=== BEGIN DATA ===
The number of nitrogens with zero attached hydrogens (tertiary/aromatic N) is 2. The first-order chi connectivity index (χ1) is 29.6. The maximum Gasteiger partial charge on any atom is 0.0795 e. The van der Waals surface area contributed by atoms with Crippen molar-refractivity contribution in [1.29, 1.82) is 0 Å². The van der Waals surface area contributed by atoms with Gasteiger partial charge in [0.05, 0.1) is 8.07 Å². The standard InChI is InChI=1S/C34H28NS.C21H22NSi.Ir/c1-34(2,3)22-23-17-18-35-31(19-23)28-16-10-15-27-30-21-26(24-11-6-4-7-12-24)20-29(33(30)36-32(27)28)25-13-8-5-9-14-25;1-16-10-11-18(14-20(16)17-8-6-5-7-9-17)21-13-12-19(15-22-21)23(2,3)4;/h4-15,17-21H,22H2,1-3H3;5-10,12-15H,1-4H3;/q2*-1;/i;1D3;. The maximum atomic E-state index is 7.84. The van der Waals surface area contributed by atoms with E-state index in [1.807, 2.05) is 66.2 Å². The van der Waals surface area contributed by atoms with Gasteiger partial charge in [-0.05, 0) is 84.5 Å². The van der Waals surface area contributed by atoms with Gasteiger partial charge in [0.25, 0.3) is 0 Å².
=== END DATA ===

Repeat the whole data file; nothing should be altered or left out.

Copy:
The number of nitrogens with zero attached hydrogens (tertiary/aromatic N) is 2. The first-order chi connectivity index (χ1) is 29.6. The maximum Gasteiger partial charge on any atom is 0.0795 e. The van der Waals surface area contributed by atoms with Crippen molar-refractivity contribution in [1.29, 1.82) is 0 Å². The van der Waals surface area contributed by atoms with Gasteiger partial charge in [0.05, 0.1) is 8.07 Å². The standard InChI is InChI=1S/C34H28NS.C21H22NSi.Ir/c1-34(2,3)22-23-17-18-35-31(19-23)28-16-10-15-27-30-21-26(24-11-6-4-7-12-24)20-29(33(30)36-32(27)28)25-13-8-5-9-14-25;1-16-10-11-18(14-20(16)17-8-6-5-7-9-17)21-13-12-19(15-22-21)23(2,3)4;/h4-15,17-21H,22H2,1-3H3;5-10,12-15H,1-4H3;/q2*-1;/i;1D3;. The maximum atomic E-state index is 7.84. The van der Waals surface area contributed by atoms with E-state index in [1.807, 2.05) is 66.2 Å². The van der Waals surface area contributed by atoms with Gasteiger partial charge in [-0.05, 0) is 84.5 Å². The van der Waals surface area contributed by atoms with Gasteiger partial charge in [0.25, 0.3) is 0 Å².